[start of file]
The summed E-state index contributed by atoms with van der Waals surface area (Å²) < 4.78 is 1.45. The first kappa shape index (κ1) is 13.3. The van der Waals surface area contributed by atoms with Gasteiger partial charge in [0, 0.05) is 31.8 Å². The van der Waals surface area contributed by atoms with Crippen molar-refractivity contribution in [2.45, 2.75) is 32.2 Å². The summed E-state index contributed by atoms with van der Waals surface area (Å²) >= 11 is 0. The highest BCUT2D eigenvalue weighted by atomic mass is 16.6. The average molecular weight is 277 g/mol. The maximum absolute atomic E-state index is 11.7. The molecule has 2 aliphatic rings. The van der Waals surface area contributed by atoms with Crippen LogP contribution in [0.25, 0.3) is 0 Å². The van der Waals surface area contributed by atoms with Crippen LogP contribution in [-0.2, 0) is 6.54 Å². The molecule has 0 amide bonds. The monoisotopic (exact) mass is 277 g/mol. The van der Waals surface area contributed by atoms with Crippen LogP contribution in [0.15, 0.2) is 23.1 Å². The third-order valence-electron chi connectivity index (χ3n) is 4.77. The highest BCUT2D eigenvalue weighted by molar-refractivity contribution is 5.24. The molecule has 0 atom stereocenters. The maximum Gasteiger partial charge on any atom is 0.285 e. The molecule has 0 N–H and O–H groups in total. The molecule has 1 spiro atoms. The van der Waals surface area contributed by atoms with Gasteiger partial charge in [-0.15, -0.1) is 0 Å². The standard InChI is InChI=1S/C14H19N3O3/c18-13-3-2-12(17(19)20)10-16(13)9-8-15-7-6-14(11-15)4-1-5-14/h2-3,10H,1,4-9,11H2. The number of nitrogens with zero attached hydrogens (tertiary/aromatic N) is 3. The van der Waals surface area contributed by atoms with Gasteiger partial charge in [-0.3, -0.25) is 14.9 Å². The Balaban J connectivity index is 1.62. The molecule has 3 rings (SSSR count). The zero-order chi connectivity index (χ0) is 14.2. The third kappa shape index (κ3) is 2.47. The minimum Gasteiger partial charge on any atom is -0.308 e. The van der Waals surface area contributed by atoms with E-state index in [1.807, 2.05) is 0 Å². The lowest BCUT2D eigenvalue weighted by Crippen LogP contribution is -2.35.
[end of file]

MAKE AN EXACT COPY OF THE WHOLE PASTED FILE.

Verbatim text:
The summed E-state index contributed by atoms with van der Waals surface area (Å²) < 4.78 is 1.45. The first kappa shape index (κ1) is 13.3. The van der Waals surface area contributed by atoms with Gasteiger partial charge in [0, 0.05) is 31.8 Å². The van der Waals surface area contributed by atoms with Crippen molar-refractivity contribution in [2.45, 2.75) is 32.2 Å². The summed E-state index contributed by atoms with van der Waals surface area (Å²) >= 11 is 0. The highest BCUT2D eigenvalue weighted by atomic mass is 16.6. The average molecular weight is 277 g/mol. The maximum absolute atomic E-state index is 11.7. The molecule has 2 aliphatic rings. The van der Waals surface area contributed by atoms with Crippen LogP contribution in [0.25, 0.3) is 0 Å². The van der Waals surface area contributed by atoms with Crippen LogP contribution in [-0.2, 0) is 6.54 Å². The molecule has 0 amide bonds. The monoisotopic (exact) mass is 277 g/mol. The van der Waals surface area contributed by atoms with Crippen LogP contribution in [0.15, 0.2) is 23.1 Å². The third-order valence-electron chi connectivity index (χ3n) is 4.77. The highest BCUT2D eigenvalue weighted by molar-refractivity contribution is 5.24. The molecule has 0 atom stereocenters. The maximum Gasteiger partial charge on any atom is 0.285 e. The molecule has 0 N–H and O–H groups in total. The molecule has 1 spiro atoms. The van der Waals surface area contributed by atoms with Gasteiger partial charge in [-0.15, -0.1) is 0 Å². The standard InChI is InChI=1S/C14H19N3O3/c18-13-3-2-12(17(19)20)10-16(13)9-8-15-7-6-14(11-15)4-1-5-14/h2-3,10H,1,4-9,11H2. The number of nitrogens with zero attached hydrogens (tertiary/aromatic N) is 3. The van der Waals surface area contributed by atoms with Gasteiger partial charge in [-0.3, -0.25) is 14.9 Å². The Balaban J connectivity index is 1.62. The molecule has 3 rings (SSSR count). The zero-order chi connectivity index (χ0) is 14.2. The third kappa shape index (κ3) is 2.47. The minimum Gasteiger partial charge on any atom is -0.308 e. The van der Waals surface area contributed by atoms with E-state index in [1.807, 2.05) is 0 Å². The lowest BCUT2D eigenvalue weighted by Crippen LogP contribution is -2.35.